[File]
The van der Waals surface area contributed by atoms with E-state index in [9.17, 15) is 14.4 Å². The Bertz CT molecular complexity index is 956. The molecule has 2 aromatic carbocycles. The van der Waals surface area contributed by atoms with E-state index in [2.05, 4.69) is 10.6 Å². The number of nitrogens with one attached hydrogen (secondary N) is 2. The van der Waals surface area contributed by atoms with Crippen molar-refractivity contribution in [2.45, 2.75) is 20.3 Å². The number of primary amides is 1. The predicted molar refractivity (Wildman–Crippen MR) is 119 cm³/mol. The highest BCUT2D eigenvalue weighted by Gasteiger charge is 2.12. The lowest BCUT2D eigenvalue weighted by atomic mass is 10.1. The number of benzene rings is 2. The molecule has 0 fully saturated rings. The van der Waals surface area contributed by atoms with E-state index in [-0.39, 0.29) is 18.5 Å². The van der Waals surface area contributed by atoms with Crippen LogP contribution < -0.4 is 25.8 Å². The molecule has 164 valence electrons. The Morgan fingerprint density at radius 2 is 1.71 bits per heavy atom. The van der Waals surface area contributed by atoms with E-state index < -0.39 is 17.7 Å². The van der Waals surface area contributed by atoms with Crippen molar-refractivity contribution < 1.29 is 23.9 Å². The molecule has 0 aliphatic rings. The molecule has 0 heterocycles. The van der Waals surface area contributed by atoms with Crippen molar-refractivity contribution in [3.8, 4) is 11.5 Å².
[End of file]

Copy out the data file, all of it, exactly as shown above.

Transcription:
The van der Waals surface area contributed by atoms with E-state index in [9.17, 15) is 14.4 Å². The Bertz CT molecular complexity index is 956. The molecule has 2 aromatic carbocycles. The van der Waals surface area contributed by atoms with E-state index in [2.05, 4.69) is 10.6 Å². The number of nitrogens with one attached hydrogen (secondary N) is 2. The van der Waals surface area contributed by atoms with Crippen molar-refractivity contribution in [2.45, 2.75) is 20.3 Å². The number of primary amides is 1. The predicted molar refractivity (Wildman–Crippen MR) is 119 cm³/mol. The highest BCUT2D eigenvalue weighted by Gasteiger charge is 2.12. The lowest BCUT2D eigenvalue weighted by atomic mass is 10.1. The number of benzene rings is 2. The molecule has 0 fully saturated rings. The van der Waals surface area contributed by atoms with E-state index in [-0.39, 0.29) is 18.5 Å². The van der Waals surface area contributed by atoms with Crippen LogP contribution < -0.4 is 25.8 Å². The molecule has 164 valence electrons. The Morgan fingerprint density at radius 2 is 1.71 bits per heavy atom. The van der Waals surface area contributed by atoms with E-state index < -0.39 is 17.7 Å². The van der Waals surface area contributed by atoms with Crippen molar-refractivity contribution < 1.29 is 23.9 Å². The molecule has 0 aliphatic rings. The molecule has 0 heterocycles. The van der Waals surface area contributed by atoms with Crippen molar-refractivity contribution in [3.8, 4) is 11.5 Å².